MushroomsYour top 7 questions about Chaga answeredYou asked what Chaga tastes like, and is used for, and our founder Tero Isokauppila has answers.Shop All

Growing up in Finland, chaga is the functional mushroom closest to my heart.

Finns have been brewing chaga tea for centuries. In fact, during World War II we were under strict coffee rations, so the whole country switched over to brewed chaga as a replacement. Chaga tea has a very similar taste to coffee, so we barely suffered.

Chaga mushroom (Inonotus obliquus) was a key functional mushroom in my path to being mushrooms’ top PR agency. We now use “The King of Mushrooms” in many Four Sigmatic products.

But there are a couple questions I consistently get about chaga. I think it’s time I answered them.

1. What are Chaga mushrooms used for?

Chaga mushrooms have been an important part of Nordic folk medicine and healthcare for hundreds of years. Us Finns used it as a coffee substitute back in WWII when beans weren’t available. The most wonderful feature of chaga is its antioxidant properties. It’s loaded with antioxidant properties to support your immune system and overall wellbeing. (You’ll notice it first with your hair, nails, and skin!).

So consider chaga your daily bodyguard. Add to your coffee, tea or smoothie to support your immune system. It's best sipped daily to keep your guard up.If you have specific questions about a health condition be sure to talk to your healthcare practitioner (dietitian, doctor, naturopath, or herbalist) for medical advice


2. Where do Chaga mushrooms grow?

Chaga grows in colder climates in the Northern hemisphere on birch trees. It is a black-gold mushroom that grows for 10–20 years on a birch tree into a hard, woody mass. It will grow on maple or ash trees, but it’s important to get it from birch trees for the most benefits.Most chaga mushroom powder you can buy is grown in Scandinavia, Russia, Siberia, Canada, or the United States. You can also find chaga in your local park or forest if you live in a cooler climate.3. What does Chaga mushroom taste like?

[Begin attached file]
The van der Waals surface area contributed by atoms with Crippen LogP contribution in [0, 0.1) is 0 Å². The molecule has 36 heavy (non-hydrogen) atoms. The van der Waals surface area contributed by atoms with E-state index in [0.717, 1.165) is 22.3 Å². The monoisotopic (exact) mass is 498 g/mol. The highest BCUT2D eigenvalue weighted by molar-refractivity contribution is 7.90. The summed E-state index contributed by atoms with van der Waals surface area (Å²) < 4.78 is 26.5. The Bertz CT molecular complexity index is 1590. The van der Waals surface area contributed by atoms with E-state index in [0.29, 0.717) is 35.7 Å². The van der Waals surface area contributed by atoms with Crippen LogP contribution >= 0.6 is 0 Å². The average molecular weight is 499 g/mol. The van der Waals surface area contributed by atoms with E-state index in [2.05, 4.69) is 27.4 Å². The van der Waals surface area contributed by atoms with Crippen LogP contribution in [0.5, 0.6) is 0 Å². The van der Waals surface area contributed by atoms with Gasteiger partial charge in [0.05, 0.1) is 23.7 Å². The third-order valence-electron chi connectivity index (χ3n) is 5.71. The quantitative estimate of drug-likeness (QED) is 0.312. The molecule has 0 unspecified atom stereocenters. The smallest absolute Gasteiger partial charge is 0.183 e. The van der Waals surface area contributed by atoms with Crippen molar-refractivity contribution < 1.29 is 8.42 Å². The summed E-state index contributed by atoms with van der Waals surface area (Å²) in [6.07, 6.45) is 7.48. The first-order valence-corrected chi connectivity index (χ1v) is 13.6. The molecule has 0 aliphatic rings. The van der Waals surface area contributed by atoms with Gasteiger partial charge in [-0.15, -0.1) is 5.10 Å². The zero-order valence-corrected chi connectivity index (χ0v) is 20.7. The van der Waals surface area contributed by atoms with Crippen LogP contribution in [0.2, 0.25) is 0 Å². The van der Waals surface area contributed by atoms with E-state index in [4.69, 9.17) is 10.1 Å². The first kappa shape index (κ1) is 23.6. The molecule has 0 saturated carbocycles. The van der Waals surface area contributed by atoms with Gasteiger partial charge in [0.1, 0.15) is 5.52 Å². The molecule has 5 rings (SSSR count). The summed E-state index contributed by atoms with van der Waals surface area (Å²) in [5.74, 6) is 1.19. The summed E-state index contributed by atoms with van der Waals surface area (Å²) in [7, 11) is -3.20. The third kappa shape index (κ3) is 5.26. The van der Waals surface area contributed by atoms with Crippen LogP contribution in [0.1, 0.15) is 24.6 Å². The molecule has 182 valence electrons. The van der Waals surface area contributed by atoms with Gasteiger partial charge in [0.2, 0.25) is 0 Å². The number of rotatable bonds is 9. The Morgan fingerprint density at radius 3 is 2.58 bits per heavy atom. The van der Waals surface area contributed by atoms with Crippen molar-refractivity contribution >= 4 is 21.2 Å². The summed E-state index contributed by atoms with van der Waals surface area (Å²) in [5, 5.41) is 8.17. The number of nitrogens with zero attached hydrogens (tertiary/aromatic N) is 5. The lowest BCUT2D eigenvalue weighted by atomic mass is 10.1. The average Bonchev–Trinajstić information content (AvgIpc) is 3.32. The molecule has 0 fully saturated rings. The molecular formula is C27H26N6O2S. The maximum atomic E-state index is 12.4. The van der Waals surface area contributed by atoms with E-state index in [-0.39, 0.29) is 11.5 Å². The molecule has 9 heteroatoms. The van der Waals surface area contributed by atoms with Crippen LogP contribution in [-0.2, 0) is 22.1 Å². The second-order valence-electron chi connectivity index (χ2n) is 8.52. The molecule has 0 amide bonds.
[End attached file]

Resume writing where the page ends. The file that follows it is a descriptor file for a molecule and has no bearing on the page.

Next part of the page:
It really does taste like coffee. It’s earthy and slightly bitter, but still smooth. It’s much less bitter than reishi. I’ve heard people say it tastes like a campfire or medium roast coffee.


4. Does Chaga have caffeine?

Chaga does not have caffeine and will not keep you awake. It has adaptogenic properties and can help your body adapt to stress and calm down. It’s good to drink chaga at any time of the day.

Of course, Four Sigmatic Ground Coffees that have chaga will have caffeine in them. So if you’re trying chaga for the first time in a coffee, I recommend drinking that in the morning or early afternoon.

5. Are Chaga mushrooms legal?

Chaga is not on the World Anti-Doping Agency’s (WADA) list and is legal all around the world. Functional mushrooms have been used over 5,000 years so it is very unlikely that they will ever make the list or become illegal. Chaga is not a psychedelic mushroom.


6. Which Chaga recipes are good?

Well, chaga “tea” really tastes like coffee, so I like adding it to any recipe that would use coffee, from a latte to a smoothie. Heck you can even make ice cream or “nice” cream with it in it! 

7. Which Four Sigmatic products have Chaga?

Out of all our beloved functional mushrooms, chaga is used the most frequently. You’ll find chaga in:

We only use the conk  (or sclerotium), of chaga, free from fillers or carriers. This chaga extract is wild-crafted and wild-harvested from birch trees in Siberia with sustainable practice, and without harming the host tree. It is both hot water-extracted and alcohol-extracted so you get the most benefits per serving.

You can shop Four Sigmatic chaga products here.

How to make a caffeine-free coffee alternative with Chaga mushrooms
Tero Isokauppila is the founder of Four Sigmatic. Tero’s roots (or mycelium, if you will) are in Finland, where he grew up growing and foraging natural foods on his 13th generation family's farm. He later earned a degree in Chemistry, Business, and a Certificate in Plant-Based Nutrition at Cornell University. An expert in all things related to nutrition, health, and wellness. Tero is the author of two best-selling books: Healing Mushrooms and Healing Adaptogens.